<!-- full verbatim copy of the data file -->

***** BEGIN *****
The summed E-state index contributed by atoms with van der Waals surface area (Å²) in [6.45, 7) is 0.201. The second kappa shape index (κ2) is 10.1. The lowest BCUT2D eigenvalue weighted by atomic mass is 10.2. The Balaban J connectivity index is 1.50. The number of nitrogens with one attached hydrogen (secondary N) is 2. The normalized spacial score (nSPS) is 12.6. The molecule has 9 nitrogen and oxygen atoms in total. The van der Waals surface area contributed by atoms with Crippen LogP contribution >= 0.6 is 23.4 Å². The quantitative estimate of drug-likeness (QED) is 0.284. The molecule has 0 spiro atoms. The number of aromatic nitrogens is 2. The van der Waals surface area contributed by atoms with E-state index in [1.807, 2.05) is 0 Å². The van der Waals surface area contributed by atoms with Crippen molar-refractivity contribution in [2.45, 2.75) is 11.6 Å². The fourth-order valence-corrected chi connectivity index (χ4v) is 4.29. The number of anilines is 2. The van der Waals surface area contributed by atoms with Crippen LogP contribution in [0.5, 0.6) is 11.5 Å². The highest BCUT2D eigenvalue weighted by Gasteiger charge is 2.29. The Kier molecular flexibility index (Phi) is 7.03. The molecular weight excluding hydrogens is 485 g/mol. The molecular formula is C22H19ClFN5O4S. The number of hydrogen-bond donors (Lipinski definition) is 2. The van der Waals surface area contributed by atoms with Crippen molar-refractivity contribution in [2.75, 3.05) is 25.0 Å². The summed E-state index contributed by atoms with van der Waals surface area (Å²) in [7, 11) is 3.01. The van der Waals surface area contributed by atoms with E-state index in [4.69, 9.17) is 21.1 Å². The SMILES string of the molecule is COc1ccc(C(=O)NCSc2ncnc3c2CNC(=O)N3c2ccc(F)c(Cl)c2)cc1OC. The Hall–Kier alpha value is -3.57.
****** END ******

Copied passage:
The summed E-state index contributed by atoms with van der Waals surface area (Å²) in [6.45, 7) is 0.201. The second kappa shape index (κ2) is 10.1. The lowest BCUT2D eigenvalue weighted by atomic mass is 10.2. The Balaban J connectivity index is 1.50. The number of nitrogens with one attached hydrogen (secondary N) is 2. The normalized spacial score (nSPS) is 12.6. The molecule has 9 nitrogen and oxygen atoms in total. The van der Waals surface area contributed by atoms with Crippen LogP contribution >= 0.6 is 23.4 Å². The quantitative estimate of drug-likeness (QED) is 0.284. The molecule has 0 spiro atoms. The number of aromatic nitrogens is 2. The van der Waals surface area contributed by atoms with E-state index in [1.807, 2.05) is 0 Å². The van der Waals surface area contributed by atoms with Crippen molar-refractivity contribution in [2.45, 2.75) is 11.6 Å². The fourth-order valence-corrected chi connectivity index (χ4v) is 4.29. The number of anilines is 2. The van der Waals surface area contributed by atoms with Crippen LogP contribution in [0.5, 0.6) is 11.5 Å². The highest BCUT2D eigenvalue weighted by Gasteiger charge is 2.29. The Kier molecular flexibility index (Phi) is 7.03. The molecular weight excluding hydrogens is 485 g/mol. The molecular formula is C22H19ClFN5O4S. The number of hydrogen-bond donors (Lipinski definition) is 2. The van der Waals surface area contributed by atoms with Crippen molar-refractivity contribution in [2.75, 3.05) is 25.0 Å². The summed E-state index contributed by atoms with van der Waals surface area (Å²) in [7, 11) is 3.01. The van der Waals surface area contributed by atoms with E-state index in [4.69, 9.17) is 21.1 Å². The SMILES string of the molecule is COc1ccc(C(=O)NCSc2ncnc3c2CNC(=O)N3c2ccc(F)c(Cl)c2)cc1OC. The Hall–Kier alpha value is -3.57.